How do other people influence your driving speed? Exploring the 'who' and the 'how' of social influences on speeding from a qualitative perspective
Fleiter, Judy J., Lennon, Alexia J., & Watson, Barry (2010) How do other people influence your driving speed? Exploring the 'who' and the 'how' of social influences on speeding from a qualitative perspective. Transportation Research. Part F: Traffic Psychology and Behaviour, 13(1), pp. 49-62.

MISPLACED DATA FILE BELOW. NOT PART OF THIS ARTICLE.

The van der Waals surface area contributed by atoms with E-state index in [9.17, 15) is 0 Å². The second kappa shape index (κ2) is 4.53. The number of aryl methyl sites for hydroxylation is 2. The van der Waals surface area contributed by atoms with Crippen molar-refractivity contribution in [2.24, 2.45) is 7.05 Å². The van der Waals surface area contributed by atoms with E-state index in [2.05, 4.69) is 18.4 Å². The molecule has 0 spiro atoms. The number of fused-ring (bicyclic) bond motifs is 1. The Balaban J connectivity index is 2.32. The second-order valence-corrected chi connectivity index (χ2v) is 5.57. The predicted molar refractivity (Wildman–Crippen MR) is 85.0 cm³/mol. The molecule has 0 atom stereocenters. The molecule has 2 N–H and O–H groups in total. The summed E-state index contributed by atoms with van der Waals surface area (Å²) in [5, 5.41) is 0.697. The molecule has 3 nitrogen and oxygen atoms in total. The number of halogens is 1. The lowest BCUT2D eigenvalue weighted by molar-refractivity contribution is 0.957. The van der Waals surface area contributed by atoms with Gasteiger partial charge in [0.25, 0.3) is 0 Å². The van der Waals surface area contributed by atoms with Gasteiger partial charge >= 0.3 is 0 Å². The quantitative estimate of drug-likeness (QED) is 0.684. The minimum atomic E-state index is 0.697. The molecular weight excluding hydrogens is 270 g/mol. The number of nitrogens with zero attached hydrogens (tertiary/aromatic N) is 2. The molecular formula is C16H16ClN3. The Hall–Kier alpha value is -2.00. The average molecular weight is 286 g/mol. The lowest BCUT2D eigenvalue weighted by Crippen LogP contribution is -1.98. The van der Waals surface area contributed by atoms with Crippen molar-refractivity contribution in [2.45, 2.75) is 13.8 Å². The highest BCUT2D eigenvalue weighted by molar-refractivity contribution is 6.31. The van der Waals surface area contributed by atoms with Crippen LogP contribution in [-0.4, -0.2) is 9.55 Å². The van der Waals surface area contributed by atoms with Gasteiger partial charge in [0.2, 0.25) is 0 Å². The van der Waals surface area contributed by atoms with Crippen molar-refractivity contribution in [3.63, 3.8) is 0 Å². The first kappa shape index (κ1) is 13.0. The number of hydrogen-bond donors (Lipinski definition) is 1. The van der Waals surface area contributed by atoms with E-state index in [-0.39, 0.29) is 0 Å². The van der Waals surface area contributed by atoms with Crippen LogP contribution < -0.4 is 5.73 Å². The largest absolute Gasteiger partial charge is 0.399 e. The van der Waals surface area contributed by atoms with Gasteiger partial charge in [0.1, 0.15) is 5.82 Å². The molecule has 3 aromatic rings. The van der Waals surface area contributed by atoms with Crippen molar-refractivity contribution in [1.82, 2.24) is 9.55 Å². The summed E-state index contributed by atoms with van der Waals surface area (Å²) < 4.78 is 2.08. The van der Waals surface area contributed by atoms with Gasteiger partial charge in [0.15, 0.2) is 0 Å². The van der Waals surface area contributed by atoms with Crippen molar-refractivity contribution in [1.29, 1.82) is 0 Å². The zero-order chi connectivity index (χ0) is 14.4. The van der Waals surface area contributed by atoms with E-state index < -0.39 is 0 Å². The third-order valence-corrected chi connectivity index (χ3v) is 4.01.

Using only legal sanctions to manage the speed at which people drive ignores the potential benefits of harnessing social factors such as the influence of others. Social influences on driver speeds were explored in this qualitative examination of 67 Australian drivers. Focus group interviews with 8 driver types (young, mid-age and older males and females, and self-identified Excessive and Rare speeders) were guided by Akers’ social learning theory (Akers, 1998). Findings revealed two types of influential others: people known to the driver (passengers and parents), and unknown other drivers. Passengers were generally described as having a slowing influence on drivers: responsibility for the safety of people in the car and consideration for passenger comfort were key themes. In contrast, all but the Rare speeders reported increasing their speed when driving alone. Parental role modelling was also described. In relation to other drivers, key themes included speeding to keep up with traffic flow and perceived pressure to drive faster. This ‘pressure’ from others to ‘speed up’ was expressed in all groups and reported strategies for managing this varied. Encouragingly, examples of actual or anticipated social rewards for speeding were less common than examples of social punishments. Three main themes relating to social punishments were embarrassment, breaching the trust of others, and presenting an image of a responsible driver. Impression management and self-presentation are discussed in light of these findings. Overall, our findings indicate scope to exploit the use of social sanctions for speeding and social praise for speed limit compliance to enhance speed management strategies.
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